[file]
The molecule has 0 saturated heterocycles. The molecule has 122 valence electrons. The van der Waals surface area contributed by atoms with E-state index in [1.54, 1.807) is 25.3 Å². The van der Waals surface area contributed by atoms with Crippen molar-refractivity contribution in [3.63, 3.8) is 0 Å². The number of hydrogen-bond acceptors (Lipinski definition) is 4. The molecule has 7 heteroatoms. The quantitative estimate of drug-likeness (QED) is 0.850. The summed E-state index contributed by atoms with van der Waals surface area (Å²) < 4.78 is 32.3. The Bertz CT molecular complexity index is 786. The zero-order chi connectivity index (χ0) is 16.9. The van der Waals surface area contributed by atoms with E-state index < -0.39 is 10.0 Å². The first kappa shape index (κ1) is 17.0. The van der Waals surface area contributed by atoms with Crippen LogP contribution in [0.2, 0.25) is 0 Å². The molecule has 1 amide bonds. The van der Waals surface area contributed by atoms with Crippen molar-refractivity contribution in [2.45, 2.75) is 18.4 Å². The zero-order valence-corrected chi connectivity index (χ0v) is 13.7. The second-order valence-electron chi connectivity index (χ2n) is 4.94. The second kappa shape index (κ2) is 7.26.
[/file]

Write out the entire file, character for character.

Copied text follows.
The molecule has 0 saturated heterocycles. The molecule has 122 valence electrons. The van der Waals surface area contributed by atoms with E-state index in [1.54, 1.807) is 25.3 Å². The van der Waals surface area contributed by atoms with Crippen molar-refractivity contribution in [3.63, 3.8) is 0 Å². The number of hydrogen-bond acceptors (Lipinski definition) is 4. The molecule has 7 heteroatoms. The quantitative estimate of drug-likeness (QED) is 0.850. The summed E-state index contributed by atoms with van der Waals surface area (Å²) < 4.78 is 32.3. The Bertz CT molecular complexity index is 786. The zero-order chi connectivity index (χ0) is 16.9. The van der Waals surface area contributed by atoms with E-state index < -0.39 is 10.0 Å². The first kappa shape index (κ1) is 17.0. The van der Waals surface area contributed by atoms with Crippen LogP contribution in [0.2, 0.25) is 0 Å². The molecule has 1 amide bonds. The van der Waals surface area contributed by atoms with Crippen molar-refractivity contribution in [2.45, 2.75) is 18.4 Å². The zero-order valence-corrected chi connectivity index (χ0v) is 13.7. The second-order valence-electron chi connectivity index (χ2n) is 4.94. The second kappa shape index (κ2) is 7.26.